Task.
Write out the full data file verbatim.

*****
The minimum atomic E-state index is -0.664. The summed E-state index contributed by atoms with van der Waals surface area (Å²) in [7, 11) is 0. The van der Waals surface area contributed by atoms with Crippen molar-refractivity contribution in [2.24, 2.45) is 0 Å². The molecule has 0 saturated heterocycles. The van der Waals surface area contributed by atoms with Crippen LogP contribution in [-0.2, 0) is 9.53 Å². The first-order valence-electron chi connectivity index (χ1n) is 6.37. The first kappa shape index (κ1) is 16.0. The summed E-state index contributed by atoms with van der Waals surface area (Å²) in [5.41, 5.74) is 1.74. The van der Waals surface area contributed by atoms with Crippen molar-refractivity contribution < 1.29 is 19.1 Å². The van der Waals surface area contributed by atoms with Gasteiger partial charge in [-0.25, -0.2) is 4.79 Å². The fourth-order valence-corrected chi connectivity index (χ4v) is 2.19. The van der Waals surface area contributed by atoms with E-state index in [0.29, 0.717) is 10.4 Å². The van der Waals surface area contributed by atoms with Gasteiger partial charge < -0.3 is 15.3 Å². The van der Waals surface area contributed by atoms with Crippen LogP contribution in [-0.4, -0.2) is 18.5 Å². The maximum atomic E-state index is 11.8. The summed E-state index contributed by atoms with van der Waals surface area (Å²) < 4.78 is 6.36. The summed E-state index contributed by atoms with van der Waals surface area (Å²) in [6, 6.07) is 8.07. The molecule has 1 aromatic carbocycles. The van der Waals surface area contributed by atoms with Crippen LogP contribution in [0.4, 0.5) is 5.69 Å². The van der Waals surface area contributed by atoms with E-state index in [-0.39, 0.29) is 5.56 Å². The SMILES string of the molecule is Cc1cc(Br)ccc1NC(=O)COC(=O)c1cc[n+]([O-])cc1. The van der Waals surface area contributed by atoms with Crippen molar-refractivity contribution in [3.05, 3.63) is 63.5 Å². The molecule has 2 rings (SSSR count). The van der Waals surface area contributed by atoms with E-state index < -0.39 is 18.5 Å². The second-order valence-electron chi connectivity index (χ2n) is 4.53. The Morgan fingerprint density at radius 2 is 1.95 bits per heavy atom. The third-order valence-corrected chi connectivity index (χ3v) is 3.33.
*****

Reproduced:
The minimum atomic E-state index is -0.664. The summed E-state index contributed by atoms with van der Waals surface area (Å²) in [7, 11) is 0. The van der Waals surface area contributed by atoms with Crippen molar-refractivity contribution in [2.24, 2.45) is 0 Å². The molecule has 0 saturated heterocycles. The van der Waals surface area contributed by atoms with Crippen LogP contribution in [-0.2, 0) is 9.53 Å². The first-order valence-electron chi connectivity index (χ1n) is 6.37. The first kappa shape index (κ1) is 16.0. The summed E-state index contributed by atoms with van der Waals surface area (Å²) in [5.41, 5.74) is 1.74. The van der Waals surface area contributed by atoms with Crippen molar-refractivity contribution < 1.29 is 19.1 Å². The van der Waals surface area contributed by atoms with Gasteiger partial charge in [-0.25, -0.2) is 4.79 Å². The fourth-order valence-corrected chi connectivity index (χ4v) is 2.19. The van der Waals surface area contributed by atoms with E-state index in [0.29, 0.717) is 10.4 Å². The van der Waals surface area contributed by atoms with Gasteiger partial charge < -0.3 is 15.3 Å². The van der Waals surface area contributed by atoms with Crippen LogP contribution in [-0.4, -0.2) is 18.5 Å². The maximum atomic E-state index is 11.8. The summed E-state index contributed by atoms with van der Waals surface area (Å²) < 4.78 is 6.36. The summed E-state index contributed by atoms with van der Waals surface area (Å²) in [6, 6.07) is 8.07. The molecule has 1 aromatic carbocycles. The van der Waals surface area contributed by atoms with Crippen LogP contribution in [0.4, 0.5) is 5.69 Å². The van der Waals surface area contributed by atoms with E-state index in [-0.39, 0.29) is 5.56 Å². The SMILES string of the molecule is Cc1cc(Br)ccc1NC(=O)COC(=O)c1cc[n+]([O-])cc1. The van der Waals surface area contributed by atoms with Crippen molar-refractivity contribution in [3.05, 3.63) is 63.5 Å². The molecule has 2 rings (SSSR count). The van der Waals surface area contributed by atoms with E-state index < -0.39 is 18.5 Å². The second-order valence-electron chi connectivity index (χ2n) is 4.53. The Morgan fingerprint density at radius 2 is 1.95 bits per heavy atom. The third-order valence-corrected chi connectivity index (χ3v) is 3.33.